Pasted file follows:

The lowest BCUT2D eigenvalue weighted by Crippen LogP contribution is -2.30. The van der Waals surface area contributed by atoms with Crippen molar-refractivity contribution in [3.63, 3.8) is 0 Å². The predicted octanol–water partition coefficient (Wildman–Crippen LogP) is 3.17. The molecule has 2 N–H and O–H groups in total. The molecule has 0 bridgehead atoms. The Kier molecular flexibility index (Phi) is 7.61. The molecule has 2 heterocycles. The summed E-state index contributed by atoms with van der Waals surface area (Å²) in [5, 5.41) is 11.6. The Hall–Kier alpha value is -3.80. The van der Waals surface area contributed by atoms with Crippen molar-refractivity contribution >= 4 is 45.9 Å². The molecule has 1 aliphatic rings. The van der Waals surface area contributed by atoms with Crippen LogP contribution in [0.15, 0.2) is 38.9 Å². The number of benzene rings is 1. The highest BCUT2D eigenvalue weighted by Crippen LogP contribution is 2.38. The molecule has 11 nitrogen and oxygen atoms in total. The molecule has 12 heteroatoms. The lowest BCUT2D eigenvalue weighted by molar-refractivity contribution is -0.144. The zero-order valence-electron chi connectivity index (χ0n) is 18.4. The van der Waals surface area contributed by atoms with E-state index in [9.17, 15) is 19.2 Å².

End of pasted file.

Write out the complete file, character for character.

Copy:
The lowest BCUT2D eigenvalue weighted by Crippen LogP contribution is -2.30. The van der Waals surface area contributed by atoms with Crippen molar-refractivity contribution in [3.63, 3.8) is 0 Å². The predicted octanol–water partition coefficient (Wildman–Crippen LogP) is 3.17. The molecule has 2 N–H and O–H groups in total. The molecule has 0 bridgehead atoms. The Kier molecular flexibility index (Phi) is 7.61. The molecule has 2 heterocycles. The summed E-state index contributed by atoms with van der Waals surface area (Å²) in [5, 5.41) is 11.6. The Hall–Kier alpha value is -3.80. The van der Waals surface area contributed by atoms with Crippen molar-refractivity contribution >= 4 is 45.9 Å². The molecule has 1 aliphatic rings. The van der Waals surface area contributed by atoms with Crippen LogP contribution in [0.15, 0.2) is 38.9 Å². The number of benzene rings is 1. The highest BCUT2D eigenvalue weighted by Crippen LogP contribution is 2.38. The molecule has 11 nitrogen and oxygen atoms in total. The molecule has 12 heteroatoms. The lowest BCUT2D eigenvalue weighted by molar-refractivity contribution is -0.144. The zero-order valence-electron chi connectivity index (χ0n) is 18.4. The van der Waals surface area contributed by atoms with E-state index in [9.17, 15) is 19.2 Å².